Plan Your Storage Zones When Designing Your Commercial Cargo Van Storage Space

For someone starting out in the contracting business, knowing the best way to design a cargo van storage system may seem like a daunting task. To make it easier, break the project down into six specific areas of your van, each with a different storage function in mind.

Just as your workshop is organized according to tasks or functions of your profession, your work van can be just as effective, if you plan out the space in advance.

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Think about your workshop. You have the tool chest located in one area for a reason, and your saws, drill press, and other equipment spread out in other areas for the space they require. Functionally, you wouldn’t store all your small screwdrivers by the drill press when you actually need them over by the workbench and tool chest.

Your cargo van storage will function just as effectively when you see the storage capabilities based on different zones. Think of the six different zones of your commercial van:

The partition behind the seats
The roof
The floor
Street side behind the seats
Street side at the back
Curbside at the back

The first zone of the cargo van storage starts with the question of whether or not you need a solid partition or one with a door for accessibility to the rear of the van. Either way, the partition is not just an empty wall, it can also be used to hang items to keep them within easy reach.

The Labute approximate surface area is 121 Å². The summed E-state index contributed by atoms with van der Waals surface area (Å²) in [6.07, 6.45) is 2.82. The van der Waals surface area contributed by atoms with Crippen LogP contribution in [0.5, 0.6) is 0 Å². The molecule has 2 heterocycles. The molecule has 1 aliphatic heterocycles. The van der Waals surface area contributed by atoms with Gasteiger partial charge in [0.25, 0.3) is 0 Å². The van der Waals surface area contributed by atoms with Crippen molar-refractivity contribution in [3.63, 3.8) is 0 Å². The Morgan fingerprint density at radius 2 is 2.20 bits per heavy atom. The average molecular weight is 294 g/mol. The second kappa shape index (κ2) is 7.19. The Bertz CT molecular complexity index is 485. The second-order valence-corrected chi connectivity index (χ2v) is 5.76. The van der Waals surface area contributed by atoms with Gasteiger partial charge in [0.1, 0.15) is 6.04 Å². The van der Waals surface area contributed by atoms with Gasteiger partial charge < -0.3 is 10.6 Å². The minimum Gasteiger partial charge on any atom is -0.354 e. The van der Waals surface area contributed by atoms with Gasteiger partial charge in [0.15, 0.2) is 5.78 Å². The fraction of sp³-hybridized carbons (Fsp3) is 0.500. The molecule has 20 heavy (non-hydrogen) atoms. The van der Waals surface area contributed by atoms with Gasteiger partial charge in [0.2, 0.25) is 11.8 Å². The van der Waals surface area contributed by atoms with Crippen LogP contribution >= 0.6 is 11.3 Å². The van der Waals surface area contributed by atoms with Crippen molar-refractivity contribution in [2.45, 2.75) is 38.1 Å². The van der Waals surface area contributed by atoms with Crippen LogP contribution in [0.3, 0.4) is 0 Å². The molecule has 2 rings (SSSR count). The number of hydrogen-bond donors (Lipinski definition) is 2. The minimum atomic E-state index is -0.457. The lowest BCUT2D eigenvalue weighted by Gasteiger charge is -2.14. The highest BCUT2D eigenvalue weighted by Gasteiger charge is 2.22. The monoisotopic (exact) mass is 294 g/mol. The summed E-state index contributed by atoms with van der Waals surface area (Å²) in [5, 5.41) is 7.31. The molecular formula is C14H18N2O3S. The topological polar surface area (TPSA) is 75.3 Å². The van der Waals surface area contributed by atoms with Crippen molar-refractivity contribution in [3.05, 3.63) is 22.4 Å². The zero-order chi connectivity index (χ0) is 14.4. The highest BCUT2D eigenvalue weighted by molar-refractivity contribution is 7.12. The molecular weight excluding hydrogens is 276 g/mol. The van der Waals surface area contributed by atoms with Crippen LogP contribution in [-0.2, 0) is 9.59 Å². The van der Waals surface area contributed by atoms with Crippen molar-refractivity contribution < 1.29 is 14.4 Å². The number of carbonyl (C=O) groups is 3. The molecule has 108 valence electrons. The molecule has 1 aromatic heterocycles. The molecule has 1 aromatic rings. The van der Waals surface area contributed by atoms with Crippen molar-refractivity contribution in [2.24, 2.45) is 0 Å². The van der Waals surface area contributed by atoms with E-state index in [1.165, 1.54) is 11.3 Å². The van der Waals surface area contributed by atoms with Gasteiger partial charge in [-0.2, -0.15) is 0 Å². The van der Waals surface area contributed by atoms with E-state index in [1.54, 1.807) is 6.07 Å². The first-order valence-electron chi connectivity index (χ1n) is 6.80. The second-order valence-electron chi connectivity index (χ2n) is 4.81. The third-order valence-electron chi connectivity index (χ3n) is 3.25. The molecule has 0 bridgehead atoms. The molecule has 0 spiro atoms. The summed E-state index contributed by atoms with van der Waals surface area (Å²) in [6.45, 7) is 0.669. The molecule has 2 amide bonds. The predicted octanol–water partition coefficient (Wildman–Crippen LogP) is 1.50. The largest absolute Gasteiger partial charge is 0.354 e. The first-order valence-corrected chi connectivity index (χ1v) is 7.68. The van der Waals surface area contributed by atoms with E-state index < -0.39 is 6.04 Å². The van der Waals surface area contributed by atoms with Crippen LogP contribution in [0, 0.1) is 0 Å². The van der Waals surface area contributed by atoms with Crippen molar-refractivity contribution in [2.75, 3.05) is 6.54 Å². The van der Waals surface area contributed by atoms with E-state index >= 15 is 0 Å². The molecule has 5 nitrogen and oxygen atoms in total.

The roof of many commercial vehicles is used for transporting large or long items. Understand the weight load of your particular van, and know what you might possibly be carrying up there. There are cargo racks, ladder racks, and utility racks that each serve a purpose for safely transporting product on top of your vehicle.

Often, longer items are kept on top of the van – but that doesn’t have to be the case for every storage situation. The floor of your Nissan NV cargo van could be fitted with an interior long part storage system down the center of the van. This type of system typically includes secured tie down straps, and can easily fit conduit or pipes up to ten feet in length!

Directly behind the seats, on the street side of the van, you may want to consider adding shelving or drawer units. Again, determine your storage needs, and look at the overall work space. When you are inside the van, what is the function of that particular space in relation to the others? Know what tasks you might do there or what could be stored there. This space is directly opposite the side doors on the curbside of the van, so it is easily accessible for quick tools or equipment. A shelving system with a workstation that includes catalog file organization makes it easy to look up information you need while on the job.

Further back, on the street side of the van, you may want to store other items that you would normally need access to from the rear doors. Things like tank holders, hooks, or a reel holder would be efficiently used from the backside of your cargo van.

On the curbside part of the van, directly behind the side doors, you may want some other storage ideas. Lockable drawer units might work here, to contain small parts, and supplies. Since the sides of this cabinet system are accessible from both the side doors and the back doors, it’s a good place to hang a hook storage system. Divider shelves may also separate small equipment or machinery you want to secure while driving.

Remember to think through the functionality of your cargo van storage ares, and set up your commercial van in a way that helps you work safely, efficiently, and effectively. Each zone of your van can have a different purpose, and by planning in advance, you won’t waste any areas that can be used for maximizing your van storage space.





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